The Blue Mountains, Australia
If you can drag the kids away from the Australian beaches, just ninety minutes west of Sydney the air literally turns blue thanks to the hazy vapours that emit from two million acres of eucalyptus forest. The Blue Mountains national park is 250 million years old, covers an area the size of Jamaica and is one of the top visitor destinations in Australia because of its exploration activities.
Who is it good for? The Blue Mountain’s adventure scene will appeal to children from seven years and upwards, while there’s just as much for adults too.
Katoomba, in the heart of the national park, is a great base to stay and will allow you to explore the best of the region. The iconic Scenic World – home to the world’s steepest passenger railway – is a great way to see and experience the very best of the Blue Mountains.
The new railway sits at a 52° angle and takes a hair-raising 10 minutes to reach the bottom of the cliff.
Here you can hop on to the scenic walkway, a 2.4km elevated boardwalk, which leads you through a Jurassic rainforest. It’s a fascinating trail through the region’s mining heritage. Discover hidden waterfalls and spot the native Lyrebirds, which, with their large plumed tails, are glamorous mimics of the rainforest.
To see the mountains in all their glory, including the blue haze it’s famous for, hop on the scenic skyway. Suspended 270m above the rainforest, this glass-floored cable car is the highest in Australia with breath-taking views of Katoomba Falls and the Three Sisters rock formation.
For hikers, there are plenty of interesting child-friendly bushwalking trails around Katoomba and nearby Leura including the Prince Henry Cliff Walk towards the awesome Three Sisters.
Forty minutes south of Katoomba is the Jenolan Caves, the oldest cave system in the world. With 11 to explore, experienced guides will take you on an underground tour.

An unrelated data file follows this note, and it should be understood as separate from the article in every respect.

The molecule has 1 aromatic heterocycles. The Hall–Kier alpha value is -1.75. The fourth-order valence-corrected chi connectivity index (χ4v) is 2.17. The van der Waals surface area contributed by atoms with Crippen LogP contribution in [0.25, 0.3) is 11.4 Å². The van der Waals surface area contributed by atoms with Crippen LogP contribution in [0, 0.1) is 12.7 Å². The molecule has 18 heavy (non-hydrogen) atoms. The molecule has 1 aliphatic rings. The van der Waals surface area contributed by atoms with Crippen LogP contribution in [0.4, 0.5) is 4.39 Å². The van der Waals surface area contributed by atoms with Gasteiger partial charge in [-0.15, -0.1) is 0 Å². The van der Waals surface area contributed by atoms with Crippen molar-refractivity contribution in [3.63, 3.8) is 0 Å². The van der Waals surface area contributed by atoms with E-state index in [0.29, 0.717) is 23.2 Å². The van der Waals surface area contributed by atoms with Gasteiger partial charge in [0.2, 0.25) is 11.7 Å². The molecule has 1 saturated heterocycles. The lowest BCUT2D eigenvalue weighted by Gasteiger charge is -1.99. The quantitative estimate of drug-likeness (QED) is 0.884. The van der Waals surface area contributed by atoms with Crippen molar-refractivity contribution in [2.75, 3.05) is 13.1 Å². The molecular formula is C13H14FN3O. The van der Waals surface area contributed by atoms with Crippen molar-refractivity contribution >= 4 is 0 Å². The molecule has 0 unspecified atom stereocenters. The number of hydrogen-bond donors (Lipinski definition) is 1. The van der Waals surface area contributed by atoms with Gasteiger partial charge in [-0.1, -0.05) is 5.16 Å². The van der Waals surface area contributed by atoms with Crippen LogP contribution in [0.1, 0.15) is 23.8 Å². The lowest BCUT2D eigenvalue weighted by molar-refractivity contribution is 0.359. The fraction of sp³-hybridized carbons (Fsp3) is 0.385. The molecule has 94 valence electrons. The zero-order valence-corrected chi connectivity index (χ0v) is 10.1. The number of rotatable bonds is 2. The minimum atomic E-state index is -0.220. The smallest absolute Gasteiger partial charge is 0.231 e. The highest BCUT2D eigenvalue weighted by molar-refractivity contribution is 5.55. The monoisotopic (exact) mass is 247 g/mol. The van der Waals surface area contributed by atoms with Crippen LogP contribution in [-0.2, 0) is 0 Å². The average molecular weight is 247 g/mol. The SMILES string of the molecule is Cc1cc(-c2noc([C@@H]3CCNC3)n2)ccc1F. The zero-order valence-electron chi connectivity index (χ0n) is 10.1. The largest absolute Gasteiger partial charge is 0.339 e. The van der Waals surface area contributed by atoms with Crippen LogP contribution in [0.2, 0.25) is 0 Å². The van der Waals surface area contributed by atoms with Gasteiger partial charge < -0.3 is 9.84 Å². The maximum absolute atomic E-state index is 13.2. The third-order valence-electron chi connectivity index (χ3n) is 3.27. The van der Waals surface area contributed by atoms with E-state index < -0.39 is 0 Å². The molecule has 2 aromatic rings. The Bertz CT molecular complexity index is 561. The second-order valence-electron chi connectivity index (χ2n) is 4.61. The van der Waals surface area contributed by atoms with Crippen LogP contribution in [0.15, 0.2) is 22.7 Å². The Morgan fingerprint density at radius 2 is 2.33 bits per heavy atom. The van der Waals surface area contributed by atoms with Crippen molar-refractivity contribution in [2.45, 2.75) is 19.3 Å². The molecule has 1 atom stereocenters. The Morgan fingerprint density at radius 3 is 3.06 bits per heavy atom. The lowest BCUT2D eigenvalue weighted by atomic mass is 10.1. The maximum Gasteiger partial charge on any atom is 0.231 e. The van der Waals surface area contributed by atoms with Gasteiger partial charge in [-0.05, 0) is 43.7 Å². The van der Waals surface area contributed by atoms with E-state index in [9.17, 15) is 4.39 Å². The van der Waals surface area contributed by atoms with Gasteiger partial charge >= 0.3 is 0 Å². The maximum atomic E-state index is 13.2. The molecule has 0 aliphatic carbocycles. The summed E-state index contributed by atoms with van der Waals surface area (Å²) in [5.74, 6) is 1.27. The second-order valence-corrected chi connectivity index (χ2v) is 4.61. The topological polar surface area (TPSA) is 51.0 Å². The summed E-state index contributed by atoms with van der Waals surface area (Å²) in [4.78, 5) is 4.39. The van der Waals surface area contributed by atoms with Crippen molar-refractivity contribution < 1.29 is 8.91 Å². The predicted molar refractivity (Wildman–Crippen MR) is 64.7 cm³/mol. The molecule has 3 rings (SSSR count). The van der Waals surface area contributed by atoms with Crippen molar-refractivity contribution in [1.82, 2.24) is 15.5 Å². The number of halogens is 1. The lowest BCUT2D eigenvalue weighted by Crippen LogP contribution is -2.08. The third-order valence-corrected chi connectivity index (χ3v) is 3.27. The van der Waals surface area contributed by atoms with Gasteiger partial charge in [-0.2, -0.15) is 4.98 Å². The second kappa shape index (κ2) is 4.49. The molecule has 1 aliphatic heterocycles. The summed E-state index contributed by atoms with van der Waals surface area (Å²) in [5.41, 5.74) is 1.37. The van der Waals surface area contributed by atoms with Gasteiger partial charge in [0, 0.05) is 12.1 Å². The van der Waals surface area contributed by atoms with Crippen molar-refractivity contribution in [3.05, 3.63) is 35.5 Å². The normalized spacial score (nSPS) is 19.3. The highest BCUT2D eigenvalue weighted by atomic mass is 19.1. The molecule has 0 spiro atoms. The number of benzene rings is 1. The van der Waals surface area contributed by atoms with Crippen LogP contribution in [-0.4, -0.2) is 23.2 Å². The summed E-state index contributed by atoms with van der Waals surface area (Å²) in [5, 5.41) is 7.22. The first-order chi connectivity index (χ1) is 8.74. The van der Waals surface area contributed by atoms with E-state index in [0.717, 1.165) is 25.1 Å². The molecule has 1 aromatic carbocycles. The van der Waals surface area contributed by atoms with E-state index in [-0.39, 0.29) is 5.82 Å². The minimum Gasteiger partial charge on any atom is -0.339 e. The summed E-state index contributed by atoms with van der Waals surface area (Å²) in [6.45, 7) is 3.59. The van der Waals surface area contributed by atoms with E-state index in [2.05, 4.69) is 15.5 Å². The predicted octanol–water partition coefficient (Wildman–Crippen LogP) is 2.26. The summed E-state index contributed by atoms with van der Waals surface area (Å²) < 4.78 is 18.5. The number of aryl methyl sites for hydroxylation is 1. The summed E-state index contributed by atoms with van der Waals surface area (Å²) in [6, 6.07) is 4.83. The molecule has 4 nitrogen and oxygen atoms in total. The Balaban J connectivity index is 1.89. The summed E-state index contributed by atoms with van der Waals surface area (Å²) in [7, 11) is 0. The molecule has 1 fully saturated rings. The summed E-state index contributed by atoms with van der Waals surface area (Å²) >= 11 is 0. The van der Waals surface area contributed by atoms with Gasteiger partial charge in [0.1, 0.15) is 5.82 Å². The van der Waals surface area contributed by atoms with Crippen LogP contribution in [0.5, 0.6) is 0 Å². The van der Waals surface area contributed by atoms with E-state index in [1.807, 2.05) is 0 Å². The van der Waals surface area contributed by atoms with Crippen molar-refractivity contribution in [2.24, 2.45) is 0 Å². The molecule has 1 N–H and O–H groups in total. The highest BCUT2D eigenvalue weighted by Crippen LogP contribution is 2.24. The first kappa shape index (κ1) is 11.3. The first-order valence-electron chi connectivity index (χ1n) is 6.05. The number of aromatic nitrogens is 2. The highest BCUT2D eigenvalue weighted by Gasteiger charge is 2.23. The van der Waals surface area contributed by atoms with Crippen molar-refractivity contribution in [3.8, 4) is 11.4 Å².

Children aged 7-11 can choose between a Bats, Bugs and Beasties or a Stones and Bones tour (for wannabe archaeologists), and teens will love the Plughole Adventure, which explores hidden caverns.
Aussie-style safaris are all the rage down-under. Home to some of the world’s weirdest creatures, the Blue Mountains is one of the few places in New South Wales where you can get up-close and personal with animals in the wild.
But if you want to cuddle a koala, an absolute must-visit is the Featherdale Wildlife Park near Blacktown. Here, alongside kangaroos and koalas, you can hand-feed wallabies or meet Ngukhur, a giant saltwater crocodile.
Don’t miss: Waking up before the kookaburras for breakfast with wild kangaroos, courtesy of Tread Lightly.
Head west from Katoomba to the Megalong Valley in a 4WD where Skippy and his pals will join you for an alfresco breakfast of freshly-made pastries, as the sun comes up.
Where to stay: Stay at Lilianfels, a family-friendly mountain resort set in a proper Aussie country mansion with magnificent views across the Jamison Valley. A deluxe twin accommodating two adults and two children, costs from £164 per night.
Best time to go: The Australian summer runs from December to February, which is a great time to visit the Blue Mountains – but the days can get very hot. Spring, from the end of August to November, can be more pleasant.
Travel time: An average flight from London to Sydney takes 21 hours and 15 minutes.